Senator Seeks Support for Tax Initiative in Southern Colorado

By: Kendra Potter
By: Kendra Potter

Higher taxes for better schools; it’s a decision one lawmaker is hoping all Coloradoans will make come November.

State Senator Rollie Heath (D) Boulder, is heading up a ballot initiative designed to put money back into education.

Senator Heath was in Pueblo Friday gaining support and gathering signatures for his “Bright Colorado” ballot initiative that would directly benefit schools.

The initiative would temporarily restore state income and sales taxes to their 1999 levels. The move would raise $500 million each year for five yeas putting an estimated $3 billion back into Colorado education.

“Will hopefully keep schools open, keep teachers on the job, keep librarians in place, allow for all the extra curricular activities, provide computers for kids. We’ve taken out over 500 million dollars the last two years, this would help replace that,” said Senator Heath.

But not everyone plans on putting their name on that list. Some don’t like the idea of raising taxes.

"I feel like this is a bad time to raise taxes; I think they need to take a deeper look at the fat, and the bureaucratic end of our school system,” said Jamey Fine.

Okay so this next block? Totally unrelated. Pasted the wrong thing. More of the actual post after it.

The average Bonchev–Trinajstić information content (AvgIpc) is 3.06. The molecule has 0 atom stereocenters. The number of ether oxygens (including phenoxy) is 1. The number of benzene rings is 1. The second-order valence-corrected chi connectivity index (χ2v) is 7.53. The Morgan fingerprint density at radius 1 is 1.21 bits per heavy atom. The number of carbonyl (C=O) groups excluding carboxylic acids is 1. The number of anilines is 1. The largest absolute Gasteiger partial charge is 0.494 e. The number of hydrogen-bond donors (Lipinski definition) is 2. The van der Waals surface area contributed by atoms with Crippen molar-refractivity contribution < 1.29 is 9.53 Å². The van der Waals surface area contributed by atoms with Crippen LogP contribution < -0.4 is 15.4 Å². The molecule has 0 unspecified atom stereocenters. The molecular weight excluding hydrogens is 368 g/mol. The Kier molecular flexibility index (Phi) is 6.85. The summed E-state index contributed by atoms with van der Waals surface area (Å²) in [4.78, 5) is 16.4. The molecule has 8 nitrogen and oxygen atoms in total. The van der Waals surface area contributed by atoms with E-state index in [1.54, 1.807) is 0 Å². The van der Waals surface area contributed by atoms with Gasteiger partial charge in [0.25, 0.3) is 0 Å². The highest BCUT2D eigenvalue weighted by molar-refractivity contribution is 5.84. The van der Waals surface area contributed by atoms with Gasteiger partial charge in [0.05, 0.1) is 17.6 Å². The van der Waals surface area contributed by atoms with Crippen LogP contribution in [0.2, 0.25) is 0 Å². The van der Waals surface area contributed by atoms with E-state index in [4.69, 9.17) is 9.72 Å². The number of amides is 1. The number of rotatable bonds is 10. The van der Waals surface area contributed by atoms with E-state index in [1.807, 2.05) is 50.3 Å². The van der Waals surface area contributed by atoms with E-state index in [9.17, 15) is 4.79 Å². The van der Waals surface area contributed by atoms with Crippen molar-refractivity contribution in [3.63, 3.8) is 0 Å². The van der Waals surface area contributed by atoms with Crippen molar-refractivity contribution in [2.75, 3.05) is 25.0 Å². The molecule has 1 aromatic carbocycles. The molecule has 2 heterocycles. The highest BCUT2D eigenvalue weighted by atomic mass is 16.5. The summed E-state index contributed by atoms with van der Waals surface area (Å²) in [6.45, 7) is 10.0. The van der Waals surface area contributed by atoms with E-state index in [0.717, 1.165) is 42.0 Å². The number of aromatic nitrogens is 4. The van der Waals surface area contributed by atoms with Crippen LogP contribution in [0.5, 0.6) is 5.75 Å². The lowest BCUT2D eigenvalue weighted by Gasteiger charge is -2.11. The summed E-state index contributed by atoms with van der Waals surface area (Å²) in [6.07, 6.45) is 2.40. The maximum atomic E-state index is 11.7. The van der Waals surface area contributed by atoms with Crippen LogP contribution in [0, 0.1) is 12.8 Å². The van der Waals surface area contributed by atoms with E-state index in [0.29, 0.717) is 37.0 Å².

State and school officials plus community members in Pueblo rallied Friday to show their support.

“It’s about education and jobs and I think that this is really a jobs and economic initiative. We need to be able to fund our education so that we can actually have an educated workforce,” said Democratic Pueblo State Senator Angela Giron.

Melanie Bravo with the Boys and Girls Club of Pueblo County said she is committed to getting more signatures. She printed off a petition and will travel around the community asking people to sign it.

“I believe that we need to invest in our kids and that starts with education. And we can’t continue to see these deep cuts happen and not expect our kids not to be able to perform, our teachers not to be able to perform at their best,” said Bravo.

Senator Heath says that jobs and education go hand in hand.

“I know that you don’t have good jobs and don’t’ have really good economic development without an educated workforce and without educated kids, said Senator Heath. He adds, “You can’t separate education from jobs, from economic development, and we need help and we need to educate our kids.”

This year $250 million was cut from Colorado Education. Pueblo City Schools lost 7.2 million. D70 even went to a four day school week.